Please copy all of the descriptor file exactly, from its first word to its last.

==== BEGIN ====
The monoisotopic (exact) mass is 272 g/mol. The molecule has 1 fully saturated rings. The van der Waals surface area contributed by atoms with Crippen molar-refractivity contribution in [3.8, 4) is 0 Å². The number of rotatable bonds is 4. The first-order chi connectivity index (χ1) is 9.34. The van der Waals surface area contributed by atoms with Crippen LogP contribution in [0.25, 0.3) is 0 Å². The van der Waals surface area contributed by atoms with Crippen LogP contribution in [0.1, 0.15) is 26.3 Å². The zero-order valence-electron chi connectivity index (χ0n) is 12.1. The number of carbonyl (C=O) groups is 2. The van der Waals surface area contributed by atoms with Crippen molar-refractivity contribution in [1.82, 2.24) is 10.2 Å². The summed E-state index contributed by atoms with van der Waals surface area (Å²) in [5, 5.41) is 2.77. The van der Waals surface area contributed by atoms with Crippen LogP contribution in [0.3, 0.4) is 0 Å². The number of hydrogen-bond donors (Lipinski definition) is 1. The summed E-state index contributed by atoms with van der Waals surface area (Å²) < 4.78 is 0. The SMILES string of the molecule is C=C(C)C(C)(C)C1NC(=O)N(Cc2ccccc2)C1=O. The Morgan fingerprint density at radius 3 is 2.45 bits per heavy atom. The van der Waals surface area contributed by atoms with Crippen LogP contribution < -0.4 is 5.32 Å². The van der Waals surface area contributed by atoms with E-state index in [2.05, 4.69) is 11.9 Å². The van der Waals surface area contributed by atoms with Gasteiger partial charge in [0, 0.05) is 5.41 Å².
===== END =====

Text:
The monoisotopic (exact) mass is 272 g/mol. The molecule has 1 fully saturated rings. The van der Waals surface area contributed by atoms with Crippen molar-refractivity contribution in [3.8, 4) is 0 Å². The number of rotatable bonds is 4. The first-order chi connectivity index (χ1) is 9.34. The van der Waals surface area contributed by atoms with Crippen LogP contribution in [0.25, 0.3) is 0 Å². The van der Waals surface area contributed by atoms with Crippen LogP contribution in [0.1, 0.15) is 26.3 Å². The zero-order valence-electron chi connectivity index (χ0n) is 12.1. The number of carbonyl (C=O) groups is 2. The van der Waals surface area contributed by atoms with Crippen molar-refractivity contribution in [1.82, 2.24) is 10.2 Å². The summed E-state index contributed by atoms with van der Waals surface area (Å²) in [5, 5.41) is 2.77. The van der Waals surface area contributed by atoms with Crippen LogP contribution in [0.3, 0.4) is 0 Å². The number of hydrogen-bond donors (Lipinski definition) is 1. The summed E-state index contributed by atoms with van der Waals surface area (Å²) < 4.78 is 0. The SMILES string of the molecule is C=C(C)C(C)(C)C1NC(=O)N(Cc2ccccc2)C1=O. The Morgan fingerprint density at radius 3 is 2.45 bits per heavy atom. The van der Waals surface area contributed by atoms with Crippen LogP contribution < -0.4 is 5.32 Å². The van der Waals surface area contributed by atoms with E-state index in [2.05, 4.69) is 11.9 Å². The van der Waals surface area contributed by atoms with Gasteiger partial charge in [0, 0.05) is 5.41 Å².